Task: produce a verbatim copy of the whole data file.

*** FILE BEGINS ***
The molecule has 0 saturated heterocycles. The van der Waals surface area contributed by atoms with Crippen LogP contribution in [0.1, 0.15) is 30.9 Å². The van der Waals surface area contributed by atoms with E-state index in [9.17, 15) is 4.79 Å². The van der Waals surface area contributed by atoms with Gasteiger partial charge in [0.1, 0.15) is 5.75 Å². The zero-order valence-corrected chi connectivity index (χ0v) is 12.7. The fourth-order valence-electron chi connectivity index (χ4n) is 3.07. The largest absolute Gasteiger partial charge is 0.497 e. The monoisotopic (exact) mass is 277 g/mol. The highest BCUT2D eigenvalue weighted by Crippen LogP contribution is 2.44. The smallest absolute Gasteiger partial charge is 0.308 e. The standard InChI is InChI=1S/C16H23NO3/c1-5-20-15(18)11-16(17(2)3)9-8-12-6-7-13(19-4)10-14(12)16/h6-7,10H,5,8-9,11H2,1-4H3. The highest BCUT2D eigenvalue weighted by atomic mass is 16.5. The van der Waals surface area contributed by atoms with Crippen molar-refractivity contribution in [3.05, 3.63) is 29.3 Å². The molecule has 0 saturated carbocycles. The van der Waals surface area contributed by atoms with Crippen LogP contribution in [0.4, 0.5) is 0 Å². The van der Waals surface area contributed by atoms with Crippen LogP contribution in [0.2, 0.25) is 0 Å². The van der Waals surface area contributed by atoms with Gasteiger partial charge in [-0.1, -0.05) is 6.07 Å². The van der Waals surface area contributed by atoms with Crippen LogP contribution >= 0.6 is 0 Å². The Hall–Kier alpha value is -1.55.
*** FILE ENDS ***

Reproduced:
The molecule has 0 saturated heterocycles. The van der Waals surface area contributed by atoms with Crippen LogP contribution in [0.1, 0.15) is 30.9 Å². The van der Waals surface area contributed by atoms with E-state index in [9.17, 15) is 4.79 Å². The van der Waals surface area contributed by atoms with Gasteiger partial charge in [0.1, 0.15) is 5.75 Å². The zero-order valence-corrected chi connectivity index (χ0v) is 12.7. The fourth-order valence-electron chi connectivity index (χ4n) is 3.07. The largest absolute Gasteiger partial charge is 0.497 e. The monoisotopic (exact) mass is 277 g/mol. The highest BCUT2D eigenvalue weighted by Crippen LogP contribution is 2.44. The smallest absolute Gasteiger partial charge is 0.308 e. The standard InChI is InChI=1S/C16H23NO3/c1-5-20-15(18)11-16(17(2)3)9-8-12-6-7-13(19-4)10-14(12)16/h6-7,10H,5,8-9,11H2,1-4H3. The highest BCUT2D eigenvalue weighted by atomic mass is 16.5. The van der Waals surface area contributed by atoms with Crippen molar-refractivity contribution in [3.05, 3.63) is 29.3 Å². The molecule has 0 saturated carbocycles. The van der Waals surface area contributed by atoms with Crippen LogP contribution in [0.4, 0.5) is 0 Å². The van der Waals surface area contributed by atoms with Crippen LogP contribution in [0.2, 0.25) is 0 Å². The van der Waals surface area contributed by atoms with Gasteiger partial charge in [-0.1, -0.05) is 6.07 Å². The van der Waals surface area contributed by atoms with Crippen LogP contribution >= 0.6 is 0 Å². The Hall–Kier alpha value is -1.55.